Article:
Do I Have Athlete’s Foot?
If you notice a red itchy patch crawling out from between your toes and beginning to cover other parts of your foot, chances are you have contracted the common infection known as athlete’s foot. If it’s any comfort you’re not alone—20 percent of people polled in a recent medical study reported that they had had athlete’s foot at least once. And don’t be fooled by the name: athlete’s foot can happen to anyone.
The three most common types of infections are viral, bacterial, and fungal. Athlete’s foot is a fungal infection, caused by a version of the same fungus that grows on tree trunks—and causes ringworm, yeast infections, and jock itch. Fungus loves damp, dark environments—like your shoes—and is highly contagious, which means that locker rooms and showers are prime spots for picking up an unwanted fungal hitchhiker.
How do you know it’s athlete’s foot? For one thing, it looks different from other rashes. Where an allergic rash such as poison ivy will be marked with clusters of tiny blisters, athlete’s foot is most often flat, scaly and red. If you have been wearing damp socks or shoes, sharing a towel or sheets with someone who has an infection or walk barefoot in a communal locker room or public shower that’s another tip-off that your itchy spot might be athlete’s foot.
Prevention is, of course, always the best medicine. Keep your feet clean and dry (to step it up a notch sprinkle your feet with talcum powder after bathing and use a hair dryer, paying special attention to the spaces between your toes). Change your socks often and let damp shoes dry out thoroughly before you put them back on. Wear flip-flops or pool shoes in public locker rooms and avoid skin-to-skin contact with infected people.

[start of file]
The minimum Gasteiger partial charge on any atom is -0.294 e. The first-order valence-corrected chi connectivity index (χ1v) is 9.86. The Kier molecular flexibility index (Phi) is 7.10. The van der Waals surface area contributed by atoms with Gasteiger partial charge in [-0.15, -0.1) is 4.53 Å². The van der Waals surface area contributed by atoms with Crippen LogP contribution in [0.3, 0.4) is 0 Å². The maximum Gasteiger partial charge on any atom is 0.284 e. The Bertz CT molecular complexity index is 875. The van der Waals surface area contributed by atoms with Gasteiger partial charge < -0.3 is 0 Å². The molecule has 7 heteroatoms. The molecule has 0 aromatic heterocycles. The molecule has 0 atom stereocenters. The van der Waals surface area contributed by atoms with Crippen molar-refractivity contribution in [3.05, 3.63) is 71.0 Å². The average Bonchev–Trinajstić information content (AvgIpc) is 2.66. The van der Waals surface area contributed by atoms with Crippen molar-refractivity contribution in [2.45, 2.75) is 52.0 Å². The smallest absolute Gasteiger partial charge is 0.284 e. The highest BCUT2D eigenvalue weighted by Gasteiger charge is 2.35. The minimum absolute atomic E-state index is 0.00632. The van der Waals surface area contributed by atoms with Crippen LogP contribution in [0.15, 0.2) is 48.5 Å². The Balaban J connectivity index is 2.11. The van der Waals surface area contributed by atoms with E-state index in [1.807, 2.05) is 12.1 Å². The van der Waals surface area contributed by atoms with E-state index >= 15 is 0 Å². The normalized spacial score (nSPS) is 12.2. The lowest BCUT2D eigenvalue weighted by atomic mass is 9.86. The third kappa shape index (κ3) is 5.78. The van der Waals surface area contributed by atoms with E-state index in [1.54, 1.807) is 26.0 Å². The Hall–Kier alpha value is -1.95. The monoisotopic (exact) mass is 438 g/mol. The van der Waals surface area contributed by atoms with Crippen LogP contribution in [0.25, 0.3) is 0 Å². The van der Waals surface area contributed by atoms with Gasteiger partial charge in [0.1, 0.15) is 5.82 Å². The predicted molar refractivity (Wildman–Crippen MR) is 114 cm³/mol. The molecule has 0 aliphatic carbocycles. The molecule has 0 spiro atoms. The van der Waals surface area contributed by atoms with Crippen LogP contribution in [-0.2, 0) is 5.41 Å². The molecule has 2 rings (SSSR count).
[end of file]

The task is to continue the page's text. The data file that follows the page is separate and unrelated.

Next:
If you do suspect you have athlete’s foot you can give an anti-fungal cream from the drug store a try, but if you don’t see an improvement pretty quickly—or if you are experiencing pain, fever, swelling or open sores—get an expert diagnosis from your podiatrist (and always, if you have diabetes, skip the drugstore treatment and go straight to your podiatrist). It’s not uncommon for something that starts out as athlete’s foot to be accompanied by bacterial infections, especially if there are sores or cracks in the skin. Let your podiatrist take a look so you can start on the right treatment right away. The medical staff at the Triad Foot & Ankle Center’s three locations are knowledgeable in treating the full range of foot and ankle issues. Call 336-375-6990 to schedule your appointment or visit our website www.triadfoot.com to request an appointment.
Disclaimer: The information and other content provided in our blogs, videos, or in any other content or linked materials are not intended and should not be construed as medical advice, nor is the information a substitute for professional medical expertise or treatment. For a full disclaimer, please click here.